A New Structure for National Security Policy Planning

Article excerpt

THE FUTURE OF NATIONAL SECURITY

Cambone, Stephen A. A New Structure for National Security Policy Planning. Washington, D.C.: Center for Strategic and International Studies, 1998. 262pp. $23.95

Stephen Cambone is the director of research at the Institute for National Strategic Studies at the National Defense University. A former senior fellow at the Center for Strategic and International Studies, Cambone is obviously well qualified to undertake work that focuses on a proposed reorganization of the National Security Council (NSC). Cambone approaches his work with vigor and an insider's knowledge of the workings of the U.S. government's highest nationalsecurity entity. He also extensively uses the knowledge and expertise of two colleagues, Patrick J. Garrity of the Los Alamos National Laboratory and Alistair J. K. Shepard of the University of Aberdeen, Scotland. They have included valuable appendices for students of national security affairs on the major interests and issues that surround national security policy development, as well as a historical synopsis of the various national security councils used by past presidents and how the institution has evolved. Cambone has included a compendium of important presidential directives. Cambone's principal argument is that it is time-now that the end of the Cold War is nearly a decade in the past-to reevaluate the National Security Act of 1947 and the institutions created by that watershed law. Moreover, Cambone asks his readers to consider what, if any, institutional changes should be implemented to ensure that the United States is properly prepared for national security policy planning in the post-Cold War era. He is attempting, by his own admission, to conduct an organization-and-process approach to the question of revising the 1947 National Security Act; he is largely successful.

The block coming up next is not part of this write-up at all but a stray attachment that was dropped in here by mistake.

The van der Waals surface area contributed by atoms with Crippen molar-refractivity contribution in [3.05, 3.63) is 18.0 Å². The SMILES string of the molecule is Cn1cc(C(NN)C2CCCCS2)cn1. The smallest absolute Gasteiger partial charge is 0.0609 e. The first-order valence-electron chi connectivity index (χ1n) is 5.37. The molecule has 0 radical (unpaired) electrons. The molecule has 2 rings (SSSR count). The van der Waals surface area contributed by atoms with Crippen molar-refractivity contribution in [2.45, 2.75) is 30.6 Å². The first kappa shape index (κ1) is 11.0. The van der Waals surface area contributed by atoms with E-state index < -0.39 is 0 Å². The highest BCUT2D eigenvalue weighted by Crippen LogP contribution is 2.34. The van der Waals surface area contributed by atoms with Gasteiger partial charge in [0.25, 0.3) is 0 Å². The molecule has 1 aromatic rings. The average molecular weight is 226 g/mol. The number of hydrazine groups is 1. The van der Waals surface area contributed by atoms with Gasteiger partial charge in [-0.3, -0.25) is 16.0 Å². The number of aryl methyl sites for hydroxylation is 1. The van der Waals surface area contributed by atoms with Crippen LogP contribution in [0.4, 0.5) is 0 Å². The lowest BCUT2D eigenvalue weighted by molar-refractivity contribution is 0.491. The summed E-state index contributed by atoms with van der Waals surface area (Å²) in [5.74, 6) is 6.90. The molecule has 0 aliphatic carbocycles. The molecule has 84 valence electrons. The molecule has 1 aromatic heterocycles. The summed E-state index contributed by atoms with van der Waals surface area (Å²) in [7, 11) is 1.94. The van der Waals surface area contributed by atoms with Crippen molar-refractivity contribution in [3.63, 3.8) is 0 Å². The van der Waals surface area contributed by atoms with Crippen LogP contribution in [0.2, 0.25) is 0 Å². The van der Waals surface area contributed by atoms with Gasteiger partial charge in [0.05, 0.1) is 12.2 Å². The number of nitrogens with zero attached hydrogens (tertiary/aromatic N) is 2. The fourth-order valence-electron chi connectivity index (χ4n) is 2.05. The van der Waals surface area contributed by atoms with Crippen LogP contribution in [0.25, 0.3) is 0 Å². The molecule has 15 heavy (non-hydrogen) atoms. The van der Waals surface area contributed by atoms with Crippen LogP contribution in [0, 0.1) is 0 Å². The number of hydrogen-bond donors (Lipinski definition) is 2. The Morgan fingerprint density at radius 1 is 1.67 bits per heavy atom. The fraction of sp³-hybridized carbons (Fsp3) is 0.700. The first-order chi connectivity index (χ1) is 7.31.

Cambone boils down the present-day debate over national security policy making to two essential features. He identifies one side as the issues faction and the other as the interests faction. "Issues" advocates emphasize such things as religion, ethnicity, and human rights. These national security analysts focus on the need for countries to conform to international laws and norms. They emphasize the protection of the rights of individuals against the power of the state. They rely heavily on international agreement to settle problems. The "interest" faction, on the other hand, is less concerned with the legal authority of the international community and more interested in the construction of a system that manages risk to the United States as a sovereign state.

However, Cambone argues that the real problem is that neither "issues" nor "interests" elements within national-security policy-making circles can agree on an overarching concept for, or definition of, the nation's security. The author's answer is to suggest a new model for national security decision making that eschews the Cold War mentality and methodology for policy making and takes into account the new paradigms of the post-Cold War era.

Cambone reviews how past national security policy was developed. He then proposes a reorganization of the NSC into five directorates: crisis management, regional affairs, home defense affairs, finance and trade, and science and technology. A "dual-hatted" cabinet secretary would head these directorates. In this way, the president's control over national security policy development would be strengthened. …